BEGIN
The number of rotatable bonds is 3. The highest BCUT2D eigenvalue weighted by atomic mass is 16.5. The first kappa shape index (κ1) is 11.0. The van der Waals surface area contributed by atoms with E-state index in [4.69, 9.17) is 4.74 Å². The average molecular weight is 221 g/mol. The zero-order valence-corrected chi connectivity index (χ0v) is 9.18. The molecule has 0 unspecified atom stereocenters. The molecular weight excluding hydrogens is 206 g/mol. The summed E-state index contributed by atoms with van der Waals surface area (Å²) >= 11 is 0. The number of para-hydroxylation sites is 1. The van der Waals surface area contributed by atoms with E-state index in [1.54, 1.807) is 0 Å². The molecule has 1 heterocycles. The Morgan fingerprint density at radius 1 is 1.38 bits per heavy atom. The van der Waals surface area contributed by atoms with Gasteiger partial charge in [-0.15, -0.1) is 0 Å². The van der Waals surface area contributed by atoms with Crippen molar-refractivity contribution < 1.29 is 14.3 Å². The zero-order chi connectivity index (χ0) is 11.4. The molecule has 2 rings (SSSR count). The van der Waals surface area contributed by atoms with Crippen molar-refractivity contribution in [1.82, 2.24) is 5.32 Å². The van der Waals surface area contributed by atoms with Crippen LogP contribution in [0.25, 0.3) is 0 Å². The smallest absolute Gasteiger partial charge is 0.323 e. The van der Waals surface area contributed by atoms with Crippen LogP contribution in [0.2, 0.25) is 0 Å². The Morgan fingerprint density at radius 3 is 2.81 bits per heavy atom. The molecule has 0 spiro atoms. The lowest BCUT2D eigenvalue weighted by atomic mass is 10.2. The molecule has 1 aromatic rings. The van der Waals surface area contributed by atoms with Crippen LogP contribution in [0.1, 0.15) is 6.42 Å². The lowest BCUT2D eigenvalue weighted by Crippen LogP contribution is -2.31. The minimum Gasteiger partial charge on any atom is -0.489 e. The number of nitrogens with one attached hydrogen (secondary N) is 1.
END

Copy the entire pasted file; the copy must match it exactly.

The number of rotatable bonds is 3. The highest BCUT2D eigenvalue weighted by atomic mass is 16.5. The first kappa shape index (κ1) is 11.0. The van der Waals surface area contributed by atoms with E-state index in [4.69, 9.17) is 4.74 Å². The average molecular weight is 221 g/mol. The zero-order valence-corrected chi connectivity index (χ0v) is 9.18. The molecule has 0 unspecified atom stereocenters. The molecular weight excluding hydrogens is 206 g/mol. The summed E-state index contributed by atoms with van der Waals surface area (Å²) >= 11 is 0. The number of para-hydroxylation sites is 1. The van der Waals surface area contributed by atoms with E-state index in [1.54, 1.807) is 0 Å². The molecule has 1 heterocycles. The Morgan fingerprint density at radius 1 is 1.38 bits per heavy atom. The van der Waals surface area contributed by atoms with Gasteiger partial charge in [-0.15, -0.1) is 0 Å². The van der Waals surface area contributed by atoms with Crippen molar-refractivity contribution < 1.29 is 14.3 Å². The zero-order chi connectivity index (χ0) is 11.4. The molecule has 2 rings (SSSR count). The van der Waals surface area contributed by atoms with Crippen molar-refractivity contribution in [1.82, 2.24) is 5.32 Å². The van der Waals surface area contributed by atoms with Crippen LogP contribution in [0.25, 0.3) is 0 Å². The smallest absolute Gasteiger partial charge is 0.323 e. The van der Waals surface area contributed by atoms with Crippen LogP contribution in [0.2, 0.25) is 0 Å². The Morgan fingerprint density at radius 3 is 2.81 bits per heavy atom. The molecule has 0 spiro atoms. The lowest BCUT2D eigenvalue weighted by atomic mass is 10.2. The molecule has 1 aromatic rings. The van der Waals surface area contributed by atoms with Crippen LogP contribution in [0.1, 0.15) is 6.42 Å². The lowest BCUT2D eigenvalue weighted by Crippen LogP contribution is -2.31. The minimum Gasteiger partial charge on any atom is -0.489 e. The number of nitrogens with one attached hydrogen (secondary N) is 1.